Tournament Report — Grand Prix Pittsburgh

Hello again, to whomever might be reading this. I write these reports mostly for posterity. Writing a blog is like standing outside on a crowded street corner, closing your eyes, and talking to yourself. Maybe somebody listens to you. Maybe they don't. Either way, you come across as mentally ill and nobody wants to see you ever again. Or maybe not.

Anyway, as my tournament experience was disappointing (5-3), I'll try to keep the match reports brief. More interesting to me is the process behind developing the deck I ran, along with the analysis of the choices we made. Appropriately-labeled spoiler tags are provided for your convenience.

To kick things off, I was extremely close to pulling the trigger on this deck:

Yep, turbofog. Real quick in case you haven't seen this deck before: You play a draw engine as quickly as possible and then fog them out every turn for the rest of the game. Your win condition is decking, or Ulamog out of the board.

It was close between this deck and the Bant turbofog deck, which had the advantage of being able to run Jace (who is really powerful in this deck) and Stoic Rebuttal. Yes, Stoic Rebuttal. Mana Leak presented the conundrum of helping you get set up, but then being totally useless after you were. Stoic Rebuttal was nice because sometimes you actually did get the discount. It also had the significant disadvantage of having terrible mana. I'm not actually sure which is better.

Anyway, I put in way too much time building and testing both versions of this deck. Way too much. And let me tell you, I was real mad when this came out. I was convinced to abandon this deck by mostly everybody who I brought it up with. The deck was good though. You could never lose to an aggro deck, and leylines made sure that you could never lose to monored or Valakut unless they had a maindeck enchantment removal spell. Even then, it was still favorable.

You aren't even that bad against splinter twin. I goldfished this deck under the constraint that I had to start fogging on turn four or five (I forget which) every turn until I won by decking. This was successful a reasonable percentage of the time. The issue is against the blue decks like twin that can both present a lethal clock and have countermagic for your fogs. Those are the hardest matchups. I think the sideboard should reflect this somehow (I'm really not sure what the missteps are for anymore), but the specifics are mostly irrelevant.

After durdling around with various standard legal decks, I came upon Sun Titan and Phantasmal Image. This is obviously an unreal combo, and I set about crafting the very best deck I could that would abuse it.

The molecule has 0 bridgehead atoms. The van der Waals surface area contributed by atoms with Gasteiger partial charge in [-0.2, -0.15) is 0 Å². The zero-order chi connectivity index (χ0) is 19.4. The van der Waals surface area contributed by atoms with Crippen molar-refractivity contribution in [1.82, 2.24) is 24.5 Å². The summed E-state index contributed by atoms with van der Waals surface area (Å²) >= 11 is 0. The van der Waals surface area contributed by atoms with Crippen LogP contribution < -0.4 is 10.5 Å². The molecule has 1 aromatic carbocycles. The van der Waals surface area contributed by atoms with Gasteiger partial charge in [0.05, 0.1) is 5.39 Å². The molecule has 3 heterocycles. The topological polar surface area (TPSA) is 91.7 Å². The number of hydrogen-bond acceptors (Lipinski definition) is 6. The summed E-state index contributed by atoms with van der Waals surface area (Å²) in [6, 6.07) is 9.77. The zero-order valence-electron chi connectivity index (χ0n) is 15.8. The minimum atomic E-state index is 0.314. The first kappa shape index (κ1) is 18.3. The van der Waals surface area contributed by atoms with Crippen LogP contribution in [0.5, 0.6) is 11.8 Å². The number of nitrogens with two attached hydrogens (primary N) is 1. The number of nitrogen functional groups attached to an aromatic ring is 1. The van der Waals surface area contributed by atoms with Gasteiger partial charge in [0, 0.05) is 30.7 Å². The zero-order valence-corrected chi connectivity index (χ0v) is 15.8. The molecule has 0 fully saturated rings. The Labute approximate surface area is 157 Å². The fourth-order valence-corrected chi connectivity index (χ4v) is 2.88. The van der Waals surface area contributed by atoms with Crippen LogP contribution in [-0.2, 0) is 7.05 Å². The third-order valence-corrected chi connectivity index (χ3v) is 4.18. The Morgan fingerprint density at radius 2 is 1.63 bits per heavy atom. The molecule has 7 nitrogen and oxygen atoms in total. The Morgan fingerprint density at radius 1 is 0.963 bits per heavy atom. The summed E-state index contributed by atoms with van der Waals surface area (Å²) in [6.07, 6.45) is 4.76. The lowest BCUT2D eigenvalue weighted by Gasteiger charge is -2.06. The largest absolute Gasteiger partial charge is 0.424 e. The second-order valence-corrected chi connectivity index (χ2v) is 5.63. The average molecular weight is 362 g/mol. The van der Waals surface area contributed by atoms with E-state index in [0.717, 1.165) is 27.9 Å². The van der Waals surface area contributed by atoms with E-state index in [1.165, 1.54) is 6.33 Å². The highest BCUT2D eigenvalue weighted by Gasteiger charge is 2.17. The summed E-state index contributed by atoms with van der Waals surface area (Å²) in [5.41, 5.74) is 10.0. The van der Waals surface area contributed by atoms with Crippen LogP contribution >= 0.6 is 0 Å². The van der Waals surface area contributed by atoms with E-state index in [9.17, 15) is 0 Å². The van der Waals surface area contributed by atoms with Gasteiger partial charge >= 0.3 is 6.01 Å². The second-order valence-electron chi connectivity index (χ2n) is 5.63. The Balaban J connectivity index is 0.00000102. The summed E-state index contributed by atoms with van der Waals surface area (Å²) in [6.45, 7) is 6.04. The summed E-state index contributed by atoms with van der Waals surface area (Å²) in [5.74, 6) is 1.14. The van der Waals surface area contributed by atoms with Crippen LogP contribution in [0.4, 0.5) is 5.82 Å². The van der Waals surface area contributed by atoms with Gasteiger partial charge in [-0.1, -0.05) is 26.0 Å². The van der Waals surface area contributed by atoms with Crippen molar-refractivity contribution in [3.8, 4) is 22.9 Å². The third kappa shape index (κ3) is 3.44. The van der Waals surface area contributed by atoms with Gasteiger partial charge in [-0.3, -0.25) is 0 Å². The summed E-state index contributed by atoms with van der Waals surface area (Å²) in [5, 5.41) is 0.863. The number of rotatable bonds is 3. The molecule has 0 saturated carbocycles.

Me being me, this is what came out of that brew session:

The list was inspired by the old Flickerwisp deck from extended last season. (Obviously inferior to the Stoneforge Bant list that I ran to back-to-back PTQ T16s. I'm not writing any reports on that deck though, sorry.) This deck was sweet. Again, it was good against the aggro decks, defeated caw-blade very easily, and was generally fun to play. Unfortunately, it had an absolutely horrid matchup versus Valakut. And by horrid, I mean that out of about 20 games against different builds, I won at the very max two games. And, true story, one of these games involved my opponent mulliganing to five, keeping a hand with no green sources, missing for five turns, and basically doing nothing until turn six or seven. I still almost lost. He misplayed pretty badly and I was able to squeak out a win. Against a deck that did NOTHING for six straight turns.

This deck didn't last long. It was awesome in Extended because it could run eight cards out of the board for the Valakut decks, which used Scapeshift instead of Primeval Titan (which still just feels bad), but the standard version had no such luck. Oh, and I did try out Leyline of Sanctity. Even a version with leyline AND arbiter AND 4x flashfreeze still just lost every game. I'm serious. Your clock is nowhere near fast enough. I'm not sure how to artistically foreshadow so let me tell you right now: the previous sentence is foreshadowing.

Up until this point my playtesting and brainstorming had been done with one of my friends, who is not exactly a high-caliber player. Not that he's bad, but he's basically isolated from the competitive scene. Bad testing includes playing against his mono-color brews featuring such hits as maindecked surgical extraction, Grand Architect, and various Eldrazi. Of course, constantly switching over to manaless dredge or my Null Profusion deck (dubbed "Null and Tell") to easily defeat his goofy standard decks didn't help things.

I finally decided to ask a more qualified person for help. Not Rich Shay this time, but another friend who is much more in tune with the standard metagame than my previous playtest partner. To sum up and greatly shorten various FB conversations:
Me: Sanity check this deck for me? [see list above]
Him: Your deck is bad and so are you.
Me: I hear modern's a pretty cool format.
Him: I love casting Stoneforge Mystic too much to play modern.
Me: I want to run this deck at the GP.
Him: I'm just going to run Caw-Blade. Why don't you just put blue into that deck for real and be caw-blade.
Me: Wait, that's actually unreal. Phantasmal Image and Sun Titan are so good, and isn't Mortarpod unbeatable in the mirror?
Me: Oh man.
Me: Timely Reinforcments with Mortarpod.
Him: I'm in.
Me: Now I'm actual excited.
Him: In in in in

So that's how we came upon the idea to run Image + Titan in the deck. Simultaneously, around the world, others came to this conclusion as well. This made me feel both awesome and annoyed. Awesome because, hey, I came up with this sweet combo that the pros are running all on my own. Annoyed because it wouldn't be "secret tech" anymore. (Not that it isn't a glaringly obvious combo that can literally be drafted in M12.)

At this point I'll just slip in the final list we ran:

You have every right to be disappointed by seeing that after I said that turbofog was a deck I was willing to run.

Individual card choices: